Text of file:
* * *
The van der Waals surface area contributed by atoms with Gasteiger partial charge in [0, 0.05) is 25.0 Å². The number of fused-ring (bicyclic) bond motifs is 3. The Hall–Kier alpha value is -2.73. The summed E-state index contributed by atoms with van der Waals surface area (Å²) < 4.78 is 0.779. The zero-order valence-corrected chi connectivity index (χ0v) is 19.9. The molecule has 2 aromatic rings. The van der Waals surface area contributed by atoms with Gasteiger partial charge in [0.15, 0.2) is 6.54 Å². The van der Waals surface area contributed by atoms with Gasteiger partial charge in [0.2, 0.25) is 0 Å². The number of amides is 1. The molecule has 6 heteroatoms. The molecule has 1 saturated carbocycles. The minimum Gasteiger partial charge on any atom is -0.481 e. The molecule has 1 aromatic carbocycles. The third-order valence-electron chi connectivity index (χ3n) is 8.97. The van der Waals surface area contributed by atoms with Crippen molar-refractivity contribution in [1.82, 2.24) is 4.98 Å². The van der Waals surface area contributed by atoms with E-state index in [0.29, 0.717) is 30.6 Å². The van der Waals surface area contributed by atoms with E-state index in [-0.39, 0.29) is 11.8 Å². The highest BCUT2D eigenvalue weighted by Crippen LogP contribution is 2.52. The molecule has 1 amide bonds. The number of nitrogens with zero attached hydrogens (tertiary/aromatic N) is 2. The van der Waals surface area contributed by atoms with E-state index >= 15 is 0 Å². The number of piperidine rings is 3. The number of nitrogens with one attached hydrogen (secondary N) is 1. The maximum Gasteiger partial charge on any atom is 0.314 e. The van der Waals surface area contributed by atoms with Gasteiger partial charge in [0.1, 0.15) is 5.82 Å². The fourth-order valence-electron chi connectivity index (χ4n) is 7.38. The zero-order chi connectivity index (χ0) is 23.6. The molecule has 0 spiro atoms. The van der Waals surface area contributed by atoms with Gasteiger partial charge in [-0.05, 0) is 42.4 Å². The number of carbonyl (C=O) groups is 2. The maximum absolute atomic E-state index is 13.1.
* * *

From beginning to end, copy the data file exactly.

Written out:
The van der Waals surface area contributed by atoms with Gasteiger partial charge in [0, 0.05) is 25.0 Å². The number of fused-ring (bicyclic) bond motifs is 3. The Hall–Kier alpha value is -2.73. The summed E-state index contributed by atoms with van der Waals surface area (Å²) < 4.78 is 0.779. The zero-order valence-corrected chi connectivity index (χ0v) is 19.9. The molecule has 2 aromatic rings. The van der Waals surface area contributed by atoms with Gasteiger partial charge in [0.15, 0.2) is 6.54 Å². The van der Waals surface area contributed by atoms with Gasteiger partial charge in [0.2, 0.25) is 0 Å². The number of amides is 1. The molecule has 6 heteroatoms. The molecule has 1 saturated carbocycles. The minimum Gasteiger partial charge on any atom is -0.481 e. The molecule has 1 aromatic carbocycles. The third-order valence-electron chi connectivity index (χ3n) is 8.97. The van der Waals surface area contributed by atoms with Crippen molar-refractivity contribution in [1.82, 2.24) is 4.98 Å². The van der Waals surface area contributed by atoms with E-state index in [0.29, 0.717) is 30.6 Å². The van der Waals surface area contributed by atoms with E-state index in [-0.39, 0.29) is 11.8 Å². The highest BCUT2D eigenvalue weighted by Crippen LogP contribution is 2.52. The molecule has 1 amide bonds. The number of nitrogens with zero attached hydrogens (tertiary/aromatic N) is 2. The van der Waals surface area contributed by atoms with E-state index >= 15 is 0 Å². The number of piperidine rings is 3. The number of nitrogens with one attached hydrogen (secondary N) is 1. The maximum Gasteiger partial charge on any atom is 0.314 e. The van der Waals surface area contributed by atoms with Gasteiger partial charge in [0.1, 0.15) is 5.82 Å². The fourth-order valence-electron chi connectivity index (χ4n) is 7.38. The zero-order chi connectivity index (χ0) is 23.6. The molecule has 0 spiro atoms. The van der Waals surface area contributed by atoms with Gasteiger partial charge in [-0.05, 0) is 42.4 Å². The number of carbonyl (C=O) groups is 2. The maximum absolute atomic E-state index is 13.1.